Dismissing fears of global financial contagion impacting India, the International Monetary Fund has said that the country's economy will continue to perform well.
"Overall, we see the Indian economy continuing to perform well," said Oliver Blanchard, Economic Counselor and Director of International Monetary Fund (IMF) Research Department here recently.
Pointing out that there will be some impact of the tighter global liquidity conditions on India, he said, "We don't see major drag from this impact on the country."
According to the projections made by the World Economic Outlook (WEO) released recently by the IMF, India is likely to register a Gross Domestic Product (GDP) growth of 7.9 per cent in 2008-09, which may slip to 6.9 per cent in 2009-10.
"We are projecting that the growth in India will come down from eight per cent in 2008 to seven per cent in 2009. But seven per cent is still a strong rate of growth," the IMF official said.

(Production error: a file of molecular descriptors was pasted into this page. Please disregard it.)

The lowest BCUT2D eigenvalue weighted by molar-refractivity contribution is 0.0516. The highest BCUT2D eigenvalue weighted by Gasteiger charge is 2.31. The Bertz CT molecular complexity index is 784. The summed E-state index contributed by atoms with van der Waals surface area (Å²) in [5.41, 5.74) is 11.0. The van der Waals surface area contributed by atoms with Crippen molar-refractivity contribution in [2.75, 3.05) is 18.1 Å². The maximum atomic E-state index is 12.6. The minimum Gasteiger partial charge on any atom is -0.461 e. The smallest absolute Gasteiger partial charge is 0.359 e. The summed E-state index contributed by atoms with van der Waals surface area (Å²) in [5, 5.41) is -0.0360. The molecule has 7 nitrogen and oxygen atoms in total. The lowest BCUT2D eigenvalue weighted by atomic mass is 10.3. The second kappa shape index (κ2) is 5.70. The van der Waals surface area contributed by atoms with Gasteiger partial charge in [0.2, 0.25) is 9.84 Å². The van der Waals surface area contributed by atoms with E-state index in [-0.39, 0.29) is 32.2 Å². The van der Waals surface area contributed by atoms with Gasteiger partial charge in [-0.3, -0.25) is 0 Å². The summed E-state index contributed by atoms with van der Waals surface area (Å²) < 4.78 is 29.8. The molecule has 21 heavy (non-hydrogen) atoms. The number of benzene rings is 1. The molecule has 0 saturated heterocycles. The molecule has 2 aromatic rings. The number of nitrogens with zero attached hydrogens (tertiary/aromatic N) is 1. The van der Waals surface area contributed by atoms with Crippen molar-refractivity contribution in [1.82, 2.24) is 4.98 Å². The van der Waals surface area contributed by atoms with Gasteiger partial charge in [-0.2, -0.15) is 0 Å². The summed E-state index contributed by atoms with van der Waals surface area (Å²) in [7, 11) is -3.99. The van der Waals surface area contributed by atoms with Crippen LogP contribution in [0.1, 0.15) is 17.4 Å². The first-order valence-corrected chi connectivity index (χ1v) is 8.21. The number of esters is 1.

A likely seven per cent growth rate at a time when the world economy is on a downhill path, would reflect India's internal growth dynamics, he said.
Giving reasons for relatively mild impact on India of the ongoing financial turmoil, Blanchard said, "India is still largely a closed economy, has strong internal growth dynamics, from rapid productive growth, from its process of integration into the global economy that is still continuing".
India has registered a growth of nine per cent during 2007-08 and according to Prime Minister Manmohan Singh it is likely to register a growth of 7.5-8 per cent during the current financial year.